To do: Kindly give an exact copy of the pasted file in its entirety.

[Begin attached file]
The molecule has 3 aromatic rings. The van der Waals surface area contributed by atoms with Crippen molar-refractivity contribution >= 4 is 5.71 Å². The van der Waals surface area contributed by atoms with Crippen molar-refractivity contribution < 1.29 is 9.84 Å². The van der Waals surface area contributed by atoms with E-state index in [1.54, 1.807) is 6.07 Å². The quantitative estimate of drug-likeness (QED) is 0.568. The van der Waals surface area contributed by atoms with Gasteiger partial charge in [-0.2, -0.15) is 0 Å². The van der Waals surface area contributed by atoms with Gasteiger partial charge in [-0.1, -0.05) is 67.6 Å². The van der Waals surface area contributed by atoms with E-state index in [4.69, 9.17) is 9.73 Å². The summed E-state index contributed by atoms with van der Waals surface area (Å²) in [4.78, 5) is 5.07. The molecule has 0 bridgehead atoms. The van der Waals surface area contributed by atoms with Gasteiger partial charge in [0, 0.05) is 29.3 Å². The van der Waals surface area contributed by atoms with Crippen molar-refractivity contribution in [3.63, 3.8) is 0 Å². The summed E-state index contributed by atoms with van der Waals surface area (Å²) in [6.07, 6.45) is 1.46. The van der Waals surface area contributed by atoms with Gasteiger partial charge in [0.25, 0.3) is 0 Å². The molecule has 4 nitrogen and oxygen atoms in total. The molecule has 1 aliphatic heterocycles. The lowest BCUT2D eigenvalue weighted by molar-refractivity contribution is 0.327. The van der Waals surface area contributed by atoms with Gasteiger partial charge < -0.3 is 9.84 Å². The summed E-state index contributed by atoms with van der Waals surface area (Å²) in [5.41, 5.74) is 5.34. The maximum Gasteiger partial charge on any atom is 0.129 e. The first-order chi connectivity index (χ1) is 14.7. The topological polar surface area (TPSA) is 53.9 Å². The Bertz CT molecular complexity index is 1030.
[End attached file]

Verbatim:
The molecule has 3 aromatic rings. The van der Waals surface area contributed by atoms with Crippen molar-refractivity contribution >= 4 is 5.71 Å². The van der Waals surface area contributed by atoms with Crippen molar-refractivity contribution < 1.29 is 9.84 Å². The van der Waals surface area contributed by atoms with E-state index in [1.54, 1.807) is 6.07 Å². The quantitative estimate of drug-likeness (QED) is 0.568. The van der Waals surface area contributed by atoms with Gasteiger partial charge in [-0.2, -0.15) is 0 Å². The van der Waals surface area contributed by atoms with Gasteiger partial charge in [-0.1, -0.05) is 67.6 Å². The van der Waals surface area contributed by atoms with E-state index in [4.69, 9.17) is 9.73 Å². The summed E-state index contributed by atoms with van der Waals surface area (Å²) in [4.78, 5) is 5.07. The molecule has 0 bridgehead atoms. The van der Waals surface area contributed by atoms with Gasteiger partial charge in [0, 0.05) is 29.3 Å². The van der Waals surface area contributed by atoms with Crippen molar-refractivity contribution in [3.63, 3.8) is 0 Å². The summed E-state index contributed by atoms with van der Waals surface area (Å²) in [6.07, 6.45) is 1.46. The van der Waals surface area contributed by atoms with Gasteiger partial charge in [0.25, 0.3) is 0 Å². The molecule has 4 nitrogen and oxygen atoms in total. The molecule has 1 aliphatic heterocycles. The lowest BCUT2D eigenvalue weighted by molar-refractivity contribution is 0.327. The van der Waals surface area contributed by atoms with Gasteiger partial charge < -0.3 is 9.84 Å². The summed E-state index contributed by atoms with van der Waals surface area (Å²) in [5.41, 5.74) is 5.34. The maximum Gasteiger partial charge on any atom is 0.129 e. The first-order chi connectivity index (χ1) is 14.7. The topological polar surface area (TPSA) is 53.9 Å². The Bertz CT molecular complexity index is 1030.